My first experience with downsizing was in 1992. We were told to prove we were qualified for our jobs.
Keep in mind this was 23 years ago. I still remember that there were 11 criteria to be qualified for my job. The rollercoaster starts.
I was livid. If some employees weren’t pulling their weight, why didn’t management do something about them already? Why did I have to prove myself?
If my performance was a problem, why didn’t I hear it sooner? If my boss doesn’t know whether I’m qualified for my job or not already, there’s a bigger problem here.
I was required to provide evidence that I was qualified. That meant poring through old performance appraisals, projects reports, and emails. Took 24 hours to prep. Long story short, I was deemed qualified to keep my job. Through the “evidence gathering” process I learned my own value.
Why Didn’t I Feel Lucky?
As time went on my job was at stake again, and again, and again (and again). I went through bouts of disillusionment and cynicism. It didn’t always make sense who was chosen to lose their jobs. It didn’t always make sense who was chosen to stay. And for the most part, the work wasn’t going away even if we had half the resources we had last month.
I didn’t want to be that person who hid so I wouldn’t be noticed. I didn’t want to be afraid of speaking up or making an unpopular decision at the risk of being part of the next cut. I didn’t want to be bitter or allow my attitude to affect my performance. I didn’t want to pretend that it was all okay either.
Recognizing Survivor’s Syndrome
As I transitioned into HR and befriended an employee assistance counselor, we started running workshops to support those who survived job cuts. There is a deep well of feelings in those left behind (e.g. anger, fear, contempt, suspicion, and guilt).
We took hundreds of people through the workshop. We helped people talk through their reactions. The objective was to help them feel empowered coming out the other side.
In the workshops, we must have heard some version of “If management would only…” or “If the company would only…” dozens of times. This brought back what I learned in my initial experience in 1992.
I had to be careful when I chose to respond to these laments. At some point I would ask, “What if management doesn’t ________?” or “What if the company doesn’t ________?” Timing is everything. The participant had to be ready to recognize it was time to take the reins despite all manner of unfair treatment, perceived and real.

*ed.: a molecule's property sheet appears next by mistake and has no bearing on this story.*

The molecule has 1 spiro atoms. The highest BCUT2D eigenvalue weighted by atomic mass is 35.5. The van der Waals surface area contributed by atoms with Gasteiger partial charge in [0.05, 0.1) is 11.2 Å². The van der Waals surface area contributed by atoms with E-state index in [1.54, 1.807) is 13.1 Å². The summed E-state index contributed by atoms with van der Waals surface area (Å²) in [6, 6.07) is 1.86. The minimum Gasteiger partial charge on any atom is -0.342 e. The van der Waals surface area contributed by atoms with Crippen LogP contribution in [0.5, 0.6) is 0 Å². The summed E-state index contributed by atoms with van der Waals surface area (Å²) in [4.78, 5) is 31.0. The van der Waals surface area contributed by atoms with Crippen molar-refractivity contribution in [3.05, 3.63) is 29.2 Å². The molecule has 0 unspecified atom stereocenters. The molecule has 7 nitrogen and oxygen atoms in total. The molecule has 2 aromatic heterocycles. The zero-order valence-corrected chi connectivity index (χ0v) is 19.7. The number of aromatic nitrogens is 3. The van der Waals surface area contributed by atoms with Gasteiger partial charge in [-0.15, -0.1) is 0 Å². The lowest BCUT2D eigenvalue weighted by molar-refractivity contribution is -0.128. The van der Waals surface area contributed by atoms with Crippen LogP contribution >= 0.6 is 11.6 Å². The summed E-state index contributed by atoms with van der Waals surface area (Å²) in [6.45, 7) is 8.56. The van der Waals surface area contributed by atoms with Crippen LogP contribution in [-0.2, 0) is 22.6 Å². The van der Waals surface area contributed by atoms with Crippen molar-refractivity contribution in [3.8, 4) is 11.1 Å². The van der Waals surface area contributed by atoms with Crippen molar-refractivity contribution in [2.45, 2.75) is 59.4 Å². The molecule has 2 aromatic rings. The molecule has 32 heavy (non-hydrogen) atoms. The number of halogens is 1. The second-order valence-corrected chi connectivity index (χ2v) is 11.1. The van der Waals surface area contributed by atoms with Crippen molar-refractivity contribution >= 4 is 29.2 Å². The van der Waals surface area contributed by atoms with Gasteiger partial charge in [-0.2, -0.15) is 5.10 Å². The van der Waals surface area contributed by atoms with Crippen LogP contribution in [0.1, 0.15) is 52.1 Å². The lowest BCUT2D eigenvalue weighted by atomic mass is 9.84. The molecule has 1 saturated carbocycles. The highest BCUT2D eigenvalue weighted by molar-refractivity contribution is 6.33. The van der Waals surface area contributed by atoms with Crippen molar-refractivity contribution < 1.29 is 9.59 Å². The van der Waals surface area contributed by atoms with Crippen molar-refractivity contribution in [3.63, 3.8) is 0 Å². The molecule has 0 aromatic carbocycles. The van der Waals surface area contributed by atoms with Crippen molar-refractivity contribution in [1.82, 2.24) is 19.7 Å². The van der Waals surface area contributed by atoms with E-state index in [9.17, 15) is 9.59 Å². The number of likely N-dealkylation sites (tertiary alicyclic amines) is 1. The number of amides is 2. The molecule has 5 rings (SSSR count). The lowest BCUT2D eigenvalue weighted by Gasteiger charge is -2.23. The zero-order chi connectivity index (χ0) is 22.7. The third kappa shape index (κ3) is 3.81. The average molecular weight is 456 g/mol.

What Does Take the Reins Mean?
Literally, for every “If management would only…” I would hear I would challenge participants to identify what they could do instead. Example: “If management would only be more fair in their selection process.”
What if they don’t do that? What if they do, but you don’t think so? Let’s talk about what you can do, so external circumstances don’t derail you over and over.
Through my experiences I learned that I could:
- Keep my knowledge and skills sharp and up-to-date and document my training and accomplishments, projects and assignments.
- Make sure I nurture relationships with people who do not work for the same employer.
- Make sure my boss knows my accomplishments clearly and we agree on my level of performance, and that people in authority know what I’m doing – people who are not my boss.
- Reframe my own assumptions and disappointment at the prospect that I may not stay with this employer as long as I want.
- Make every effort to be fair and helpful to those who are new to the scene, like those who replace a former co-worker, for instance.
- Channel my anger in a non-destructive way.
- Be a truth teller, but in a way people can hear me.
You might say my list is a lot to ask. Agreed. Those who end up on the seemingly wrong side of a cut or termination have a challenge in front of them.
At the same time, it is easy to underestimate the impact on survivors. But as a survivor, it is imperative that you decide who you want to be in the environment you now find yourself. No one can do it but you.